The Eyes Have It

(ITC Movie title "The Eyes Have It")

Original UK transmission:
9th June 1973 (repeated 31st May 1975)
Original US transmission:
14th January 1974

Terence Feely based on a story by Brian Clemens
Shaun O'Riordan
John Sichel
Peter Vaughan (Anderson), Dennis Waterman (Frank), William Marlowe (Jeffries), Sinead Cusack (Sally), Leslie Schofield (Moore), David Jackson (Martin), Michael Lees (George Mullard), Alun Armstrong (Mike), Colin McCormack (Peter), Catherine Chase (Jenny), Angela Walker (Pat), David Sands (Tom)

Teaser Sequence

The camera lingers in close-up on a British flag being raised, then turns down towards the street below and begins to follow a moving car. The car pulls up outside a large house, and the three male occupants sit and stare silently. Inside, an instructor is demonstrating to a group of students the art of physiotherapy, while in a nearby room a young girl prepares to post a letter. The students leave, after which one of the three men enters and stares silently at the instructor. The employee tells his visitor that he is the only staff member around, to which the man quietly replies "They've all gone to watch the big parade?" The girl then enters but is told to wait outside, after which the man pulls a pistol and murders his victim in cold blood. Strangely, the girl watches on unconcerned through the glass; after a moment the killer spots her and waves his hand in front of the window. She continues to smile happily, as the camera pans across to a sign bearing the words "Clinical Training Centre For The Blind".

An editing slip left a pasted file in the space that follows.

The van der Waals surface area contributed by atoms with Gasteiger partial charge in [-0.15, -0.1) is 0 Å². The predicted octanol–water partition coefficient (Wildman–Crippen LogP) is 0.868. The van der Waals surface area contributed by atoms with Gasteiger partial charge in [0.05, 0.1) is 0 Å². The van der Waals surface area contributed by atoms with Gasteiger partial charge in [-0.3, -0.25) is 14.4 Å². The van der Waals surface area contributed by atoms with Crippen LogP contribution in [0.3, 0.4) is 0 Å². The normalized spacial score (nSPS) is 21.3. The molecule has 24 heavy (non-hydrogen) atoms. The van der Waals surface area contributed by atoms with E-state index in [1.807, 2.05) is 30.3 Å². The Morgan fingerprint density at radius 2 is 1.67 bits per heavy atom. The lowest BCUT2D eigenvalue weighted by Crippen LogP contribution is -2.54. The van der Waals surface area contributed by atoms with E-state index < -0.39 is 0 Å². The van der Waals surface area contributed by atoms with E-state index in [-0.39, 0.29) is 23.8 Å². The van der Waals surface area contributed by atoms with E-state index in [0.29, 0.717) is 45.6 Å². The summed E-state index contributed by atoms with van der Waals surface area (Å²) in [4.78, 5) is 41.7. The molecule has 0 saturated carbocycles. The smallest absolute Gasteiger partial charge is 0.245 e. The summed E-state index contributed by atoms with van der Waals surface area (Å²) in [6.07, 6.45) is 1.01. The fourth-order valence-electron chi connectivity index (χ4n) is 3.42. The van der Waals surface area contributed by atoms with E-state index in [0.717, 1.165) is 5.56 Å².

NOTE: Unfortunately the impact of this sequence was completely ruined in the ITC movie versions by the inclusion of several "preview" spoiler scenes at the start, which totally gave away the plot.

Plot Summary

The adult students at a school for the blind remain blissfully unaware when a small group of terrorists murder their director and infiltrate the building with the intention of assassinating a passing head of state. One of the students - Sally - begins to notice some odd things about the "plumbers" who have moved in upstairs and tries unsuccessfully to convince her fellow students that something suspicious is going on. Her alarm is further increased when she begins to notice the conspicuous absence of the director Mr Mullard, and even believes she has heard someone impersonating him. Eventually the truth is revealed, and the seemingly helpless students find that they are far more capable and resourceful than they had realised...


Another all-time classic with first class performances all round. The central premise is simple, but the action unfolds with such precision that there is scarcely a flat moment in the entire 65 minutes. The image of the students groping sightlessly in their struggle to outwit their captors is one that few could forget, and in fact this is probably one of the best-ever remembered episodes of Thriller. The opening scene where George Mullard is quietly murdered in full view of a smiling Sally is particularly poignant. The episode was given a special repeat in May 1975, after it had deservedly won an award for its portrayal of the blind.